To prove his claim that the ability to do curiosity driven research is paramount, Landsman then invoked several examples that showed its promise. Amongst others, he mentioned electricity, which was regarded as a ‘gentleman’s hobby’ for a long time, and the classical computer, which stems from fundamental research in logic and mathematics. “Curiosity driven research has been the ultimate source of technological progress”, according to Landsman.

Landsman ended his argument with a warning: curiosity driven science is under threat. The Dutch government is forcing collaborations between research institutes and industry, through instruments such as ‘Top sectors’. Landsman sees this as a large problem: “The university is the only place where there is curiosity driven research, and the university is the last resort to protect it.” According to him, the debate should therefore not be about curiosity driven versus application oriented research, but about academic freedom, and the fact that the Dutch government is interfering with it.

Is our house on fire?

During the following discussion, members of the audience showed remarkably strong preferences for both sides of the debate, leading to various passionate attacks on the positions proposed by the two professors. For example, Professor Klaas Landsman was called out on the fact that he seemed to ignore the current problems of society, and that he preferred to ‘live in the past’. He reacted by saying that the best way to solve these problems is not to ‘steer science’, but to trust curiosity-driven research: “Maybe 1% of research will solve our problems, but in order for these solutions to come up, we must fund all 100% of science, not only that research of which we currently believe that it will provide solutions.” In reaction, Buydens sneered: “But if your house is on fire, there are more pressing matters. We can’t wait for possible results in thirty years, we need solutions now.”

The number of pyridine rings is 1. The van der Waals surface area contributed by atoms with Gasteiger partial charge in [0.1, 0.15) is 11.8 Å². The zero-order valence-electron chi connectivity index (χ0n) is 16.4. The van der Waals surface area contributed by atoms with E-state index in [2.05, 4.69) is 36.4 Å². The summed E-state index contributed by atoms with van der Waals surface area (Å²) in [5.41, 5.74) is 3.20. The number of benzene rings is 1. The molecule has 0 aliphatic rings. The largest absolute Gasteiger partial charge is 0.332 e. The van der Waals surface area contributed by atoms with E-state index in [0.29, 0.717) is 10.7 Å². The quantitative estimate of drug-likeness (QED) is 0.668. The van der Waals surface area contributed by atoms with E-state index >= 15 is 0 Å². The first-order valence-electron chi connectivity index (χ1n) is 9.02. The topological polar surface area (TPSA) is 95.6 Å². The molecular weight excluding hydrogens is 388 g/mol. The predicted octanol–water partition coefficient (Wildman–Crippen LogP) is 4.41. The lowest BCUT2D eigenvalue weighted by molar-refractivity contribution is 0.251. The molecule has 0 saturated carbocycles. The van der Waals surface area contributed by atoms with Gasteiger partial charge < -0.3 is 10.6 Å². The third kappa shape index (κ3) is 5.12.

Similarly, Buydens was attacked on her ‘lax attitude’ towards government interference in scientific research. She replied that while the government might control the money flow, the curiosity and drive are still inner: the government can’t force scientists to do research they don’t want to do. The audience’s response was fierce: “But that is exactly what is happening!” Yet, a common ground could be found: the government should not get control of what scientists can and cannot study. Buydens agreed with Landsman that freedom of thought is non-negotiable: “If you feel that you are forced by the government, something is wrong.” She continued by stating that it is up to scientists to take matters into their own hands: “Scientists should take the lead in deciding what research is funded and what isn’t.”

In his concluding statement, Luca Consoli provided a take home message: “Our moral obligation as scientists to help society also involves taking the lead in discussing what science should be about. We should speak up for ourselves.” Extrapolating from the proceedings at the lecture, it seems that this will not be too much of a problem.

This report was written by Freek Oude Maatman, as part of the Research Master Philosophy of the Radboud University.